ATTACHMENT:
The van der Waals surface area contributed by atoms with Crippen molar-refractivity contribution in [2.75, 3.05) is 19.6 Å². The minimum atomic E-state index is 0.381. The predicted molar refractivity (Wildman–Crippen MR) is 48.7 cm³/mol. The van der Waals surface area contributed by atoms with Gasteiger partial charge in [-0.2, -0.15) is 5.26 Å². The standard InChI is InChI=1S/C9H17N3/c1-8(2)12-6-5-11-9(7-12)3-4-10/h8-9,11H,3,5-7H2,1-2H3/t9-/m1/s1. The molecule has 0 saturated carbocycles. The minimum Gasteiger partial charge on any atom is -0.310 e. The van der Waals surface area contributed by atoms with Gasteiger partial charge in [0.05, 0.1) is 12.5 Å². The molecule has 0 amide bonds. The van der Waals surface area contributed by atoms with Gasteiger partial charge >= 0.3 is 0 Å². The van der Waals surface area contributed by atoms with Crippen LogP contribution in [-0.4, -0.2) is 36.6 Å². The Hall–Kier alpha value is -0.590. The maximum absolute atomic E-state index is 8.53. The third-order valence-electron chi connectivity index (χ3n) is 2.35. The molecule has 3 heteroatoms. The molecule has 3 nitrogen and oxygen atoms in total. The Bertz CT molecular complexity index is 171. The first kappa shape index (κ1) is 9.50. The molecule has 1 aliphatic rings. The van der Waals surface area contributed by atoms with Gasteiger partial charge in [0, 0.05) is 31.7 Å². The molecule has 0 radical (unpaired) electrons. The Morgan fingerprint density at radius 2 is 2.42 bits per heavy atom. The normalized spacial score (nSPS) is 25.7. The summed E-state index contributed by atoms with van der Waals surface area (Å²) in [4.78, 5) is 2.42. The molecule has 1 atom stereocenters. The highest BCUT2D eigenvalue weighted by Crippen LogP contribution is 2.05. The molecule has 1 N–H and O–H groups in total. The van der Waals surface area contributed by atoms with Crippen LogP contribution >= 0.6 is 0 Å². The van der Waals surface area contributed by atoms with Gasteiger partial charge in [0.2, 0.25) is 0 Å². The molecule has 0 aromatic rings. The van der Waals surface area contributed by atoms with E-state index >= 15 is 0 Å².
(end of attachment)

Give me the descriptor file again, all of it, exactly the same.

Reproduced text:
The van der Waals surface area contributed by atoms with Crippen molar-refractivity contribution in [2.75, 3.05) is 19.6 Å². The minimum atomic E-state index is 0.381. The predicted molar refractivity (Wildman–Crippen MR) is 48.7 cm³/mol. The van der Waals surface area contributed by atoms with Gasteiger partial charge in [-0.2, -0.15) is 5.26 Å². The standard InChI is InChI=1S/C9H17N3/c1-8(2)12-6-5-11-9(7-12)3-4-10/h8-9,11H,3,5-7H2,1-2H3/t9-/m1/s1. The molecule has 0 saturated carbocycles. The minimum Gasteiger partial charge on any atom is -0.310 e. The van der Waals surface area contributed by atoms with Gasteiger partial charge in [0.05, 0.1) is 12.5 Å². The molecule has 0 amide bonds. The van der Waals surface area contributed by atoms with Gasteiger partial charge >= 0.3 is 0 Å². The van der Waals surface area contributed by atoms with Crippen LogP contribution in [-0.4, -0.2) is 36.6 Å². The Hall–Kier alpha value is -0.590. The maximum absolute atomic E-state index is 8.53. The third-order valence-electron chi connectivity index (χ3n) is 2.35. The molecule has 3 heteroatoms. The molecule has 3 nitrogen and oxygen atoms in total. The Bertz CT molecular complexity index is 171. The first kappa shape index (κ1) is 9.50. The molecule has 1 aliphatic rings. The van der Waals surface area contributed by atoms with Gasteiger partial charge in [0, 0.05) is 31.7 Å². The molecule has 0 radical (unpaired) electrons. The Morgan fingerprint density at radius 2 is 2.42 bits per heavy atom. The normalized spacial score (nSPS) is 25.7. The summed E-state index contributed by atoms with van der Waals surface area (Å²) in [4.78, 5) is 2.42. The molecule has 1 atom stereocenters. The highest BCUT2D eigenvalue weighted by Crippen LogP contribution is 2.05. The molecule has 1 N–H and O–H groups in total. The van der Waals surface area contributed by atoms with Crippen LogP contribution >= 0.6 is 0 Å². The van der Waals surface area contributed by atoms with Gasteiger partial charge in [0.2, 0.25) is 0 Å². The molecule has 0 aromatic rings. The van der Waals surface area contributed by atoms with E-state index >= 15 is 0 Å².